Written summary from Texas Lobby Partners:
A lot of money was spent, and the status quo remains for the most part (assuming 2 recounts do not change the election night winner). The blue wave that was suspected did not hit Texas shores.
The Texas House of Representatives remained at its current makeup (83 Republicans, 67 Democrats), with two upsets coming from the Houston area: Republican incumbent Sarah Davis lost to Democratic challenger Ann Johnson, and Democratic incumbent Gina Calanni lost to former Rep. Michael Schofield.
The makeup of the Senate changed by one seat with Democrat Roland Gutierrez defeating Republican Senator Pete Flores. However, many suspected this turn as this is a traditionally blue seat. The makeup of the Senate is now 18 Republicans and 13 Democrats.
The DFW area was a hotspot for potential flips but none came to fruition. In the tightest races, Rep. Angie Chen Button bested her Democratic opponent Brandy Chambers by 223 votes, Rep. Matt Shaheen fended off Democratic challenger Sharon Hirsch by 1,000 votes, and Rep. Morgan Meyer fended off Democratic challenger Joanna Cattanach by 1,634 votes.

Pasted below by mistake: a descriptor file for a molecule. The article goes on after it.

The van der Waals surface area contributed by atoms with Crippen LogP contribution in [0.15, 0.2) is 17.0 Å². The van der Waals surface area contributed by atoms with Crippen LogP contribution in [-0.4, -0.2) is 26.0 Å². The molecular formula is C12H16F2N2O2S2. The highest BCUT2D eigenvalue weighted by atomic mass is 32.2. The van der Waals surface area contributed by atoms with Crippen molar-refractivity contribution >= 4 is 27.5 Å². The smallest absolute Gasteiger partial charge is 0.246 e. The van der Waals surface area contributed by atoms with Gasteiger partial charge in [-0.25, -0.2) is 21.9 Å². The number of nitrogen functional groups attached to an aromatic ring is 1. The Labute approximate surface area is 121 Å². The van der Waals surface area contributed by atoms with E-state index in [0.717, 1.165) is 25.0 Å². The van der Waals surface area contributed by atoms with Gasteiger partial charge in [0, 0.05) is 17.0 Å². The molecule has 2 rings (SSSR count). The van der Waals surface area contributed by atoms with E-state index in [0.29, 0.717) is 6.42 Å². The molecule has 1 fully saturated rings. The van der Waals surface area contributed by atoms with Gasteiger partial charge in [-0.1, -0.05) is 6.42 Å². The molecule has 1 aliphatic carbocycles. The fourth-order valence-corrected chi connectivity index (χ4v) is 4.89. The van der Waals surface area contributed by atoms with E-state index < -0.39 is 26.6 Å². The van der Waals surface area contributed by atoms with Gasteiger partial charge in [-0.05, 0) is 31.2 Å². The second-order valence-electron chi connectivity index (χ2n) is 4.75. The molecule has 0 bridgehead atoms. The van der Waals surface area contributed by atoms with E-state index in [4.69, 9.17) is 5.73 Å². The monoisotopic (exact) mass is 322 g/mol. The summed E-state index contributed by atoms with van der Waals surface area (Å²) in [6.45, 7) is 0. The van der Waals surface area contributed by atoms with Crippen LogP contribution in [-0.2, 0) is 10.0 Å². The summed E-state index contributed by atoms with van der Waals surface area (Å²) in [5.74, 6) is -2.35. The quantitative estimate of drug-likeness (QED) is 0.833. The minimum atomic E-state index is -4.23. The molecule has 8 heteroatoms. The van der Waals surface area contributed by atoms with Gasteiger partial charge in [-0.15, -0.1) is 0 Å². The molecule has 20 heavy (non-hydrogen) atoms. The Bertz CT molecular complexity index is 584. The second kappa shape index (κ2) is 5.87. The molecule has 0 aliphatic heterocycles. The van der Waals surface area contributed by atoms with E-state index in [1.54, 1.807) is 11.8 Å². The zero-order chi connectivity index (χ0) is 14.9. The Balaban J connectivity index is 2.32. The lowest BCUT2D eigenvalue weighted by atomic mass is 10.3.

Republicans went after two House seats in the Austin area and came up short in both races. In the race against Rep. Erin Zwiener, Republican challenger Carrie Isaac lost by 1,211 votes. In the race to unseat Rep. Vikki Goodwin, Republican challenger Justin Berry lost by 1,324 votes, with Libertarian candidate Michael Clark siphoning off 3,282 votes.
In the Houston area, an open seat left by Rep. Rick Miller was close, but Republican Jacey Jetton was able to win with 51.93% of the vote.
Republicans held on to the Texas Supreme Court, but Republicans did lose many seats on the Texas Court of Appeals.
Next up is the Speaker’s Race. As of now, top contenders appear to be Rep. Trent Ashby and Rep. Dade Phelan. On November 4th, Rep. Phelan announced that he has more than enough pledges of support from other House members to become Speaker, making him the presumed frontrunner.